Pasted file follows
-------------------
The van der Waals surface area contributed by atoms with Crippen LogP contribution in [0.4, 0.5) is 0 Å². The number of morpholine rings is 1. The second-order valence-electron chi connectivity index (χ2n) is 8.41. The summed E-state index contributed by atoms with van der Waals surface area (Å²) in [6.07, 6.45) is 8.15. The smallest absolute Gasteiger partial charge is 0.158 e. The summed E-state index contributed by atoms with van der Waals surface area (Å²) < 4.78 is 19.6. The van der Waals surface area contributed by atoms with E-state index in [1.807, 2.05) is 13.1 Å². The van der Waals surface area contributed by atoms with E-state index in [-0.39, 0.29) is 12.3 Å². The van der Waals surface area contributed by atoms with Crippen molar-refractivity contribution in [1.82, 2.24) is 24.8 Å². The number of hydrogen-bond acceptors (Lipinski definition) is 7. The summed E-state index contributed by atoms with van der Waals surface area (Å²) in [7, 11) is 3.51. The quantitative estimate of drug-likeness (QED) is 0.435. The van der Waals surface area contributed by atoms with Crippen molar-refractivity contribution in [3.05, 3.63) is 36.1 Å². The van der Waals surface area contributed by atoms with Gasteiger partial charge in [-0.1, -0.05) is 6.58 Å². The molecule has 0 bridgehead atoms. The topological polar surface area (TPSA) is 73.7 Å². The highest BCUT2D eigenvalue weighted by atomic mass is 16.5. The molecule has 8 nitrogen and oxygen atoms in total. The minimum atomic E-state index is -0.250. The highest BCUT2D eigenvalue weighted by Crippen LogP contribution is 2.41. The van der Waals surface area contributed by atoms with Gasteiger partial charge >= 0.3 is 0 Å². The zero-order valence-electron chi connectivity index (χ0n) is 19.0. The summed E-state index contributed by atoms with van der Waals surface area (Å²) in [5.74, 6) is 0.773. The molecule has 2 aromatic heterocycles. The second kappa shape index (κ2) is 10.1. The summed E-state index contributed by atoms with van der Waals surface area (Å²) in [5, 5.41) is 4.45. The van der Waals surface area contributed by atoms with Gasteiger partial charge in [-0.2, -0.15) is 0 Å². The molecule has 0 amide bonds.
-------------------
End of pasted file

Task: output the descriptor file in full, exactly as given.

The van der Waals surface area contributed by atoms with Crippen LogP contribution in [0.4, 0.5) is 0 Å². The number of morpholine rings is 1. The second-order valence-electron chi connectivity index (χ2n) is 8.41. The summed E-state index contributed by atoms with van der Waals surface area (Å²) in [6.07, 6.45) is 8.15. The smallest absolute Gasteiger partial charge is 0.158 e. The summed E-state index contributed by atoms with van der Waals surface area (Å²) < 4.78 is 19.6. The van der Waals surface area contributed by atoms with E-state index in [1.807, 2.05) is 13.1 Å². The van der Waals surface area contributed by atoms with E-state index in [-0.39, 0.29) is 12.3 Å². The van der Waals surface area contributed by atoms with Crippen molar-refractivity contribution in [1.82, 2.24) is 24.8 Å². The number of hydrogen-bond acceptors (Lipinski definition) is 7. The summed E-state index contributed by atoms with van der Waals surface area (Å²) in [7, 11) is 3.51. The quantitative estimate of drug-likeness (QED) is 0.435. The van der Waals surface area contributed by atoms with Crippen molar-refractivity contribution in [3.05, 3.63) is 36.1 Å². The van der Waals surface area contributed by atoms with Gasteiger partial charge in [-0.1, -0.05) is 6.58 Å². The molecule has 0 bridgehead atoms. The topological polar surface area (TPSA) is 73.7 Å². The highest BCUT2D eigenvalue weighted by atomic mass is 16.5. The molecule has 8 nitrogen and oxygen atoms in total. The minimum atomic E-state index is -0.250. The highest BCUT2D eigenvalue weighted by Crippen LogP contribution is 2.41. The van der Waals surface area contributed by atoms with Gasteiger partial charge >= 0.3 is 0 Å². The zero-order valence-electron chi connectivity index (χ0n) is 19.0. The summed E-state index contributed by atoms with van der Waals surface area (Å²) in [5.74, 6) is 0.773. The molecule has 2 aromatic heterocycles. The second kappa shape index (κ2) is 10.1. The summed E-state index contributed by atoms with van der Waals surface area (Å²) in [5, 5.41) is 4.45. The van der Waals surface area contributed by atoms with Gasteiger partial charge in [-0.2, -0.15) is 0 Å². The molecule has 0 amide bonds.